The sustainable investing goldrush has attracted both money and mischief. How the industry tackles the mischief will determine how much more money flows in and how much good it will do once it gets there.
Investors are enlivened by the opportunity to marry up their social and investment goals. Product providers and advisers are keen to conduct the ceremony.
Yet where there is a gold rush there are cowboys. And in personal finance, where there are cowboys, there are regulators to protect investors from rogue agents.
In this case, ones promising to save the planet, while doing little more than painting their Stetsons green and claiming their spurs are ‘horse-friendly’.
Regulations need to provide enough guidance to be effective without becoming over-prescriptive. This is a difficult balance to find.
It is all too easy to unintentionally turn valuable investor protection into a toothless tick-box exercise, meeting the letter of the law, but failing to serve its spirit.
Moreover, and of particular relevance to environmental, social and governance issues, the harder it is for consumers to verify the promises they are trusting – looking at what the carbon emissions of this group of companies are and whether that is good or bad – the more likely that shortcuts will be taken.
For financial services companies, however, treating sustainability preferences as a tick-box exercise is a false economy.
Shortcuts in sustainable suitability that fail to meet real preferences or deliver real outcomes not only mislead investors but also lead the promoters of the greenwashed products somewhere they do not want to go: into regulatory trouble and dawn raids.
If it is ruled that an investor’s sustainability preferences must be ‘considered’, an investor stating, ‘Yes, I’d like some ESG’, and ending up with a token-gesture allocation to a fund that changed its name to include ‘green’ a couple of weeks before would tick the box, but it would be a stretch to call it either sustainable or suitable. It would meet the letter of the law, but it would be insulting the spirit of it.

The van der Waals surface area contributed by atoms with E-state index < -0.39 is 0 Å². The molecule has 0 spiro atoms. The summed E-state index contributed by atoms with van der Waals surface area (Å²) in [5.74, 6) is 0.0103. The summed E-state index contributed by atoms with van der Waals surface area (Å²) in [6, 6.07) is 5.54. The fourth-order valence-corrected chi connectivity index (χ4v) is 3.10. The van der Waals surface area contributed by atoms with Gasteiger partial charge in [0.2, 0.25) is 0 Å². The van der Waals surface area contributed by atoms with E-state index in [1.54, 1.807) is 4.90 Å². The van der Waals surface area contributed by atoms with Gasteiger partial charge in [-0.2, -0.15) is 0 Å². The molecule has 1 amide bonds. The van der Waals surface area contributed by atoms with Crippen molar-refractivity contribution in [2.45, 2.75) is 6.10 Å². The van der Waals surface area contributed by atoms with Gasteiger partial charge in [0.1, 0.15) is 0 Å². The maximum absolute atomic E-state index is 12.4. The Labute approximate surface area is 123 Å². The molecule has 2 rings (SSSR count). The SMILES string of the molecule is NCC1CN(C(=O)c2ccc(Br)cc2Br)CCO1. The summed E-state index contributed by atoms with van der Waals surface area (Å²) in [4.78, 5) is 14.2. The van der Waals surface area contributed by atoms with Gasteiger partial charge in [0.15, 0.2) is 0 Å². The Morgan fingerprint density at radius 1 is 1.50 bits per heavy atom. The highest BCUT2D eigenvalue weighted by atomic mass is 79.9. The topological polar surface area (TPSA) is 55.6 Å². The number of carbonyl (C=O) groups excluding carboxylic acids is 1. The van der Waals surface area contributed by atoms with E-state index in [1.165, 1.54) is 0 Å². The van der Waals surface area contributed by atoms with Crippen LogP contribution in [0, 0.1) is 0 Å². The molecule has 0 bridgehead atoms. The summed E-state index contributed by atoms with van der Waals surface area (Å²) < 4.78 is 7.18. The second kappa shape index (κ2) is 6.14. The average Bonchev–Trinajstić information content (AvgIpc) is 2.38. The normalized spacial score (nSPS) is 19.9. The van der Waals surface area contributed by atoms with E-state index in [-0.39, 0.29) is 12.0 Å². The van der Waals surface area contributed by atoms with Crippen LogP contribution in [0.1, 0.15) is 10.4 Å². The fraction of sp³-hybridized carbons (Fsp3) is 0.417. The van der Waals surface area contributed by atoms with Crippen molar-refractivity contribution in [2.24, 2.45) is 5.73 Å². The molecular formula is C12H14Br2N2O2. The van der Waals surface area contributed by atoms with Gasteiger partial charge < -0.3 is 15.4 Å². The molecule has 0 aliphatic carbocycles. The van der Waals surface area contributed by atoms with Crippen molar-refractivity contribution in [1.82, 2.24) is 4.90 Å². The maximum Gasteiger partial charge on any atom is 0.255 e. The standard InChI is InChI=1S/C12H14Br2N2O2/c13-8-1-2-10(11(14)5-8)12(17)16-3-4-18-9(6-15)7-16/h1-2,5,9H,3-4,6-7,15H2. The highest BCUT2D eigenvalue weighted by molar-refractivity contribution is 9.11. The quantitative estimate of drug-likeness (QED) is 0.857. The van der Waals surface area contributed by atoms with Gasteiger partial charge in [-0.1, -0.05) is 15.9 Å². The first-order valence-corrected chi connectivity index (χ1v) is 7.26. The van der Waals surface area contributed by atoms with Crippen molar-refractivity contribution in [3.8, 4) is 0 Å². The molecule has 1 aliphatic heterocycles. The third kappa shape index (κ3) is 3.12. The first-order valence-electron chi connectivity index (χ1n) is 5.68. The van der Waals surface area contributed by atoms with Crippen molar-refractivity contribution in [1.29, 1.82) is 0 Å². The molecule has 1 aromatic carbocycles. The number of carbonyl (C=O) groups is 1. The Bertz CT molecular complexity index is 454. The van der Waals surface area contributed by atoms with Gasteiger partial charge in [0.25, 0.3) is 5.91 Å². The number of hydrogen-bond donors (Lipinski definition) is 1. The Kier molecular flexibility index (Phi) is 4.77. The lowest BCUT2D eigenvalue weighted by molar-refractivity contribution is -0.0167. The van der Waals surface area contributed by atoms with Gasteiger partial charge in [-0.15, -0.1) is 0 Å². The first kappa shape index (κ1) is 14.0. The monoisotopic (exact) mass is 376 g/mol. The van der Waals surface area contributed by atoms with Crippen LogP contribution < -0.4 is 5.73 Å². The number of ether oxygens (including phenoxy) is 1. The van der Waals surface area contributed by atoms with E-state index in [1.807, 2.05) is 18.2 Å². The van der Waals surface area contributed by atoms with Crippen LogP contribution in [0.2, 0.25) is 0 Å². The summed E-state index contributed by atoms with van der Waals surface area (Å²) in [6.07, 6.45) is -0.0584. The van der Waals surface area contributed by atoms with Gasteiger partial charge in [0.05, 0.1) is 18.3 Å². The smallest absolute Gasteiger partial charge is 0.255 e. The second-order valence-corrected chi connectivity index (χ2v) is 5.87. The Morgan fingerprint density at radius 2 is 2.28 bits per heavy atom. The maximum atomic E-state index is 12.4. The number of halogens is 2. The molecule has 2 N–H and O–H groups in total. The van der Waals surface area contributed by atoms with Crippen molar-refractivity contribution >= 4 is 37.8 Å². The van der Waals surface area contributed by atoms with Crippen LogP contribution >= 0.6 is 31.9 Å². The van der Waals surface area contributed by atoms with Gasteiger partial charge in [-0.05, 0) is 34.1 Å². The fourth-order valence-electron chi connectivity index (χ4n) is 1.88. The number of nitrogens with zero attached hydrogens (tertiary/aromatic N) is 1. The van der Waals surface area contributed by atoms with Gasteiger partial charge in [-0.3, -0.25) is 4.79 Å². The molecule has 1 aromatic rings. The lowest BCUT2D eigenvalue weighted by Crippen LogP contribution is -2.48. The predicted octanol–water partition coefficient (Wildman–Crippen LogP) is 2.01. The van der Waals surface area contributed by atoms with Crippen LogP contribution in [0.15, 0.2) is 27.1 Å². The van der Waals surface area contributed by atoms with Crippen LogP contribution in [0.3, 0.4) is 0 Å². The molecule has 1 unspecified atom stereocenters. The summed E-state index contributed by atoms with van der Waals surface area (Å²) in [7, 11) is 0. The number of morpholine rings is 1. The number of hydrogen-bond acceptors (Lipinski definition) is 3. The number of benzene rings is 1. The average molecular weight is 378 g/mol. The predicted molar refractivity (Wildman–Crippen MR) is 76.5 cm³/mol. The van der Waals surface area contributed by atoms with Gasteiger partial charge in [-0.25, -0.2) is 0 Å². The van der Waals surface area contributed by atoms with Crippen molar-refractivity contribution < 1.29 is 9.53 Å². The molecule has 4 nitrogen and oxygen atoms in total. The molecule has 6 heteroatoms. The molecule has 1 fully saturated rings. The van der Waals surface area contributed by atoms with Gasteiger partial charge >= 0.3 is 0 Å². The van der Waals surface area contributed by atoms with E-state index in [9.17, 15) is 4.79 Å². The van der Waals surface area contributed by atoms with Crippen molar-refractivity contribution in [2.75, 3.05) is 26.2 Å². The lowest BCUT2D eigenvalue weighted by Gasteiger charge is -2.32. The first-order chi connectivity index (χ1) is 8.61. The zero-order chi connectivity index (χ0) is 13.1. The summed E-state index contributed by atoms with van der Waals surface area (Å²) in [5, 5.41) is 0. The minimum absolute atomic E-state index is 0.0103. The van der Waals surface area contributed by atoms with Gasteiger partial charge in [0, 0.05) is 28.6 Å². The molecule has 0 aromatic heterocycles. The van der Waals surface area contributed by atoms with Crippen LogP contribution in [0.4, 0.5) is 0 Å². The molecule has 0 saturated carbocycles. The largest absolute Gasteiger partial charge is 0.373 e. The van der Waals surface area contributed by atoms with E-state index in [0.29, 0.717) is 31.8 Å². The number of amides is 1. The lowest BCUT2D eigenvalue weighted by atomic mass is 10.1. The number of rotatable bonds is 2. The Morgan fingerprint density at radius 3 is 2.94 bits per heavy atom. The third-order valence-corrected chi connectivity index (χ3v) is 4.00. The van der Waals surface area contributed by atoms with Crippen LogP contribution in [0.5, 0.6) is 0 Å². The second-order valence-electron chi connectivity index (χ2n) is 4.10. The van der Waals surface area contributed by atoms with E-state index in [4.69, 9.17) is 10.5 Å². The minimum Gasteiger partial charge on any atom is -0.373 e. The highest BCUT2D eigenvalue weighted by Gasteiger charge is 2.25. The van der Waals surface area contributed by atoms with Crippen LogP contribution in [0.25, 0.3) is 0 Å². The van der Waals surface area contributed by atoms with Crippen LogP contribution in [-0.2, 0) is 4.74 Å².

If those charged with understanding investor preferences do so only superficially, history strongly suggests they are going to pay for it somewhere down the line.
The good news is that there need not be a trade-off between making suitable sustainable recommendations and making money: there is profit in the proper appreciation of investor preferences.
There are two main reasons for this, and they each spring from understanding that ESG opportunities are not only new things to invest in but a new way to see investing. ESG should be seen as less about shuffling assets around and more about engaging new groups of investors.
First, non-superficial approaches to sustainable investing will lead to cash being invested that would otherwise have stayed on the sidelines.
For many would-be investors, long-term risk-return statistics are a less compelling story without the emotional returns of also pursuing sustainable outcomes. At Oxford Risk, we have strong evidence that merely asking clients about ESG increases their engagement with investing as a whole.